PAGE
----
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    The Wet and Wild Life: Camping for Water Sports

    Nothing beats jumping into the water to cool off on a summer’s day.

    From all over, Austalians love their beaches, rivers and lakes -hell even the dam on their property if it gets hot enough. But for some, the water calls to us.

    One of the great Australian past times is hitting the waves and getting your hair wet.

    At we crave the thrill and adrenaline that only water sports can fulfil.

    It’s the hair blowing in our face on a jet boat. It’s the joy and relaxation of a kayak through remote rivers and lakes. It’s the perfect wave, and the feeling as our board slices through the torrent.

    The best part of any water sport is that you get to choose your own adventure.

    Whether it be the golden beaches on the Sunshine Coast or the remoteness of Western Australia and the red swept Northern Territory.

    In this blog, we’ll look at the places you can find your favourite water sport while still indulging your camper side — and better yet, we’ll show you the best places for camping near water sports with a camper trailer.

    camper crossing river


    We couldn’t mention water sports without including one of Australia’s most popular activities.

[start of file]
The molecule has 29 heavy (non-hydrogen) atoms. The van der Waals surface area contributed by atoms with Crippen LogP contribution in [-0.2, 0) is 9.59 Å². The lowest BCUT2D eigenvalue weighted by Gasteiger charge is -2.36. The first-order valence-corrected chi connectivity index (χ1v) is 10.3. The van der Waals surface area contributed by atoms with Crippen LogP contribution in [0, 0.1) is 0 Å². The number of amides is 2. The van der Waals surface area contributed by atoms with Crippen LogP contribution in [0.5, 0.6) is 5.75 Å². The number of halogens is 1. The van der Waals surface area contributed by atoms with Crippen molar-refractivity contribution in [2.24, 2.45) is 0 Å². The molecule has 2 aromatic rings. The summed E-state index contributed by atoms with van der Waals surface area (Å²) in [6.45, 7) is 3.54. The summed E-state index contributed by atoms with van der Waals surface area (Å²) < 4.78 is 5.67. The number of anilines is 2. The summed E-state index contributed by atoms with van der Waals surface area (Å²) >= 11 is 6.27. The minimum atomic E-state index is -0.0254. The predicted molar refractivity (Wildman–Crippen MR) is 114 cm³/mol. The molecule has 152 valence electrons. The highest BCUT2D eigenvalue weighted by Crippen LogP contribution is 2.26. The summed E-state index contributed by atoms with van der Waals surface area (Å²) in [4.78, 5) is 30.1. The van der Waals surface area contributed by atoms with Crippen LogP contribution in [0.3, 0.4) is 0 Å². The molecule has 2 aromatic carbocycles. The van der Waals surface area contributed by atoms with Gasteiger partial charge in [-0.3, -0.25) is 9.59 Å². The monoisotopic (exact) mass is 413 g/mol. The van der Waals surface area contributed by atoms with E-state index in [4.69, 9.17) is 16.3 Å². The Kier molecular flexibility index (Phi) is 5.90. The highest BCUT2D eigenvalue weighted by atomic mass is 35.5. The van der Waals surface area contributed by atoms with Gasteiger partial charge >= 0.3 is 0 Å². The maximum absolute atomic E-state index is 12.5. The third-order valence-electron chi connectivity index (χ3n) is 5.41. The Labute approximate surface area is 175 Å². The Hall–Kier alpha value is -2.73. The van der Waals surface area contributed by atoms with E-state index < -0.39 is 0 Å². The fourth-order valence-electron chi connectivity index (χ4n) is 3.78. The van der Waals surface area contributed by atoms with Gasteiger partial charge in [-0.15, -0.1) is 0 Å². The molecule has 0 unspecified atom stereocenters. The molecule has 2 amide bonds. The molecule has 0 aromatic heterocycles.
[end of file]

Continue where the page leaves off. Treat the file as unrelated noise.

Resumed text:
Surfing is one of those things that you must try at least once, even if you think you’re not going to be good at it. And if you frequent those waves, we don’t need to tell you why you need to travel to find the best beaches in Australia.

    For campers and surfers alike, we have a fantastic blog on A Surfer’s Guide To Owning A Camper Trailer.

    We go into detail about how to go surfing and camping; caring for your campsite and surfboard; how to pick a good wave; where to surf for beginners and where to surf for the experts.

    Surfing can be rather easy to do, all you really need is a surfboard, a good beach and some practice. However, there are many other water sports that aren’t as easy to pick up and practice.

    Maybe you’re a surfer that wants to pick up wakeboarding or a camper that’d like to hit the open river on a canoe — we’ve got you covered with the best places to do all of these activities in Australia.